LOS ANGELES — Two trade associations and five more individual sugar companies have joined a lawsuit that claims a marketing campaign for high-fructose corn syrup is false and misleading in stating that HFCS is corn sugar. The Sugar Association and the American Sugar Cane League have joined the lawsuit as have American Sugar Refining, Amalgamated Sugar Co., Imperial Sugar Co., Minn-Dak Farmers Cooperative and the U.S. Sugar Corp.
“The attempted name change is an intentional effort to deceive consumers and, most disingenuously, it’s being done under the guise of consumer clarity,” said John Sheptor, president and chief executive officer of Imperial Sugar Co. “We are taking a stand to challenge this marketing ploy for what it is.”
The Washington-based Corn Refiners Association, a defendant in the lawsuit, has said it stands by the message in the marketing campaign and the science behind the message. Other defendants include Archer Daniels Midland Co., Cargill, Corn Products International, Inc., Penford Products Co., Roquette America, Inc., and Tate & Lyle Ingredients Americas, Inc.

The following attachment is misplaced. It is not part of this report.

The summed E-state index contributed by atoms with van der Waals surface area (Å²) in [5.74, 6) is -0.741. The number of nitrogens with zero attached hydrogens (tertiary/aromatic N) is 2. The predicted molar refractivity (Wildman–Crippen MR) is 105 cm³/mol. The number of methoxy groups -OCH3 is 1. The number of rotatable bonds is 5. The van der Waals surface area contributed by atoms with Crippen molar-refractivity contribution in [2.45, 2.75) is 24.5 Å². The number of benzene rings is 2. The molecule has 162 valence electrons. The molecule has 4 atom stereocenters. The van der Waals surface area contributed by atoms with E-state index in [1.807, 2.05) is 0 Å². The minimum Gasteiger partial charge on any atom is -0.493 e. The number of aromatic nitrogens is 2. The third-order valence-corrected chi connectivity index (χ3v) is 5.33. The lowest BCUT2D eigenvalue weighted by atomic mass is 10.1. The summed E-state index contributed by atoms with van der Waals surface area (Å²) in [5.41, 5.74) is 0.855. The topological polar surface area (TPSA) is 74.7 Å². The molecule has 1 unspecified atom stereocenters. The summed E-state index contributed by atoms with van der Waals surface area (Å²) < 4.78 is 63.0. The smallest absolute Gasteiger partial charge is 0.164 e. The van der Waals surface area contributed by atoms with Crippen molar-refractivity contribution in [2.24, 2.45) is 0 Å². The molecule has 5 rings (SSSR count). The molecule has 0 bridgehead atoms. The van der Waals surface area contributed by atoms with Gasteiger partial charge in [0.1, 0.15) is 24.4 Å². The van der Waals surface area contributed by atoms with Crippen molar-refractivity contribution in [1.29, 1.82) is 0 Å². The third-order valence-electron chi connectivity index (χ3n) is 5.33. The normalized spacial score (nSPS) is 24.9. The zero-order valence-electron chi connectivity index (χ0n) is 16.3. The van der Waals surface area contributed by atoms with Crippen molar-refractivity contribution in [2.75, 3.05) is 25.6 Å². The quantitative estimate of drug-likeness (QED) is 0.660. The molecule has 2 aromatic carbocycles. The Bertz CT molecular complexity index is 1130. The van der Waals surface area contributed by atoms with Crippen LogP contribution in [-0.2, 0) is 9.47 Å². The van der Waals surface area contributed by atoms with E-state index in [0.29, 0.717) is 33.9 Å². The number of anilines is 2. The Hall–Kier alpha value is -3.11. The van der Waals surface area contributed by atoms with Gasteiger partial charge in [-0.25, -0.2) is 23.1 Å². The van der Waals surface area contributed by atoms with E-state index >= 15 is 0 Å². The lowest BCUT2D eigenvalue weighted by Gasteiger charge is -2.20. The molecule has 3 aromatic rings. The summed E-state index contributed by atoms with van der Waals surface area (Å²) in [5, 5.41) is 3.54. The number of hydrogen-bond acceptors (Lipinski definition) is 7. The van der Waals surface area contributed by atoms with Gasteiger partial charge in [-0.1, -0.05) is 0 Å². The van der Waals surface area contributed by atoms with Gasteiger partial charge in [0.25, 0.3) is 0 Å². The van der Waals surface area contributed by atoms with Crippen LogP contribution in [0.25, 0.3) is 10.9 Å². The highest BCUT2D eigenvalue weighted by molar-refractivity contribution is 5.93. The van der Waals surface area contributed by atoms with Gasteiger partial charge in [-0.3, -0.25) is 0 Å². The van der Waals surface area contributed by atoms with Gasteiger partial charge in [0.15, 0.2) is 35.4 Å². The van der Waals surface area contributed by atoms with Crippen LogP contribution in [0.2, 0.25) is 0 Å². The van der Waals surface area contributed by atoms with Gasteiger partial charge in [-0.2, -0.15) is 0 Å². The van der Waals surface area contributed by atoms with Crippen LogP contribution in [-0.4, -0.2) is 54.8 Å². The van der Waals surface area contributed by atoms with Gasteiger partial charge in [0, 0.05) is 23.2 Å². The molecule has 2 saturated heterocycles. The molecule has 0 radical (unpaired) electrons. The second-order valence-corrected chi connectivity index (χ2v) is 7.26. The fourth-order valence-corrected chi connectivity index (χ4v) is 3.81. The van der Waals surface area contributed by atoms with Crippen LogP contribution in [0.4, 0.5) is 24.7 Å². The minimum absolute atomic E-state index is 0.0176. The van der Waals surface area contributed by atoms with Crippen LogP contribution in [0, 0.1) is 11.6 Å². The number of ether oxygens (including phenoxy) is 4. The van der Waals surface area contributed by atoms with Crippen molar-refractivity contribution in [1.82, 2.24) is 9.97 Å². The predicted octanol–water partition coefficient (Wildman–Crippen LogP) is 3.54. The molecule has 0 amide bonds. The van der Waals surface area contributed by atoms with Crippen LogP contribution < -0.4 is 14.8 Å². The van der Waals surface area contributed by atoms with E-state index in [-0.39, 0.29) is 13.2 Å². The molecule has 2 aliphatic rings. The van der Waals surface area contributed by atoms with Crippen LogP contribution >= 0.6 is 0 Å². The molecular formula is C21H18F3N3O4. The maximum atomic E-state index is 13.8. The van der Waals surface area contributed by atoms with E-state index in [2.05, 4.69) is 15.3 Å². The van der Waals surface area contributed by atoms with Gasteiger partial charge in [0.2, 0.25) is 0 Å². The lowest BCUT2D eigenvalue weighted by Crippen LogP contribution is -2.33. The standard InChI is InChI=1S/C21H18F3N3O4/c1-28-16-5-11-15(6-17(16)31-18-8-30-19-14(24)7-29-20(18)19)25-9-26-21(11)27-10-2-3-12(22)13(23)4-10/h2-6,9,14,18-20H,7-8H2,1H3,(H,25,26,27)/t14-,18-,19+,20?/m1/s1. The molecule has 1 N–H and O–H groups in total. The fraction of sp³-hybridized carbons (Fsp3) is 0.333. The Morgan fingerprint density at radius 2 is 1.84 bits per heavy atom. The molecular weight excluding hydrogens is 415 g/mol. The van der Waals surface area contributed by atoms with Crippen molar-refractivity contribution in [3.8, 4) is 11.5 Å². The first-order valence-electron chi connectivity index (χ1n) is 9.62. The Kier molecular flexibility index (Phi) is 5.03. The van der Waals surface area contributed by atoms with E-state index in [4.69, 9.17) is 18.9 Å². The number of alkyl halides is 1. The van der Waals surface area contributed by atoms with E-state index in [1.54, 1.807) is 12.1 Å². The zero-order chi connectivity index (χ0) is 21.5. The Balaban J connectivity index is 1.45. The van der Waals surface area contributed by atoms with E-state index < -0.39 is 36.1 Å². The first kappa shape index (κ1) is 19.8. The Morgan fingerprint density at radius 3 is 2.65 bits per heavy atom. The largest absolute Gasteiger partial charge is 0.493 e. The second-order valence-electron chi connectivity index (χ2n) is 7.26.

The Corn Refiners Association on Sept. 14, 2010, petitioned the U.S. Food and Drug Administration to allow manufacturers the option of using “corn sugar” as an alternative name for high-fructose corn syrup.
Western Sugar Cooperative in Colorado, Michigan Sugar Co. and C&H Sugar Co. originally filed the lawsuit April 22 in a U.S. district court in Los Angeles. The lawsuit says a marketing campaign aims to change consumer perception of HFCS by equating it with sugar, especially after some food and beverage companies have substituted sugar for HFCS in their products because of consumer perception of HFCS. The lawsuit cites Internet advertising, exhibitions at professional organizations, TV commercials, print advertisements and the web site www.sweetsurprise.com.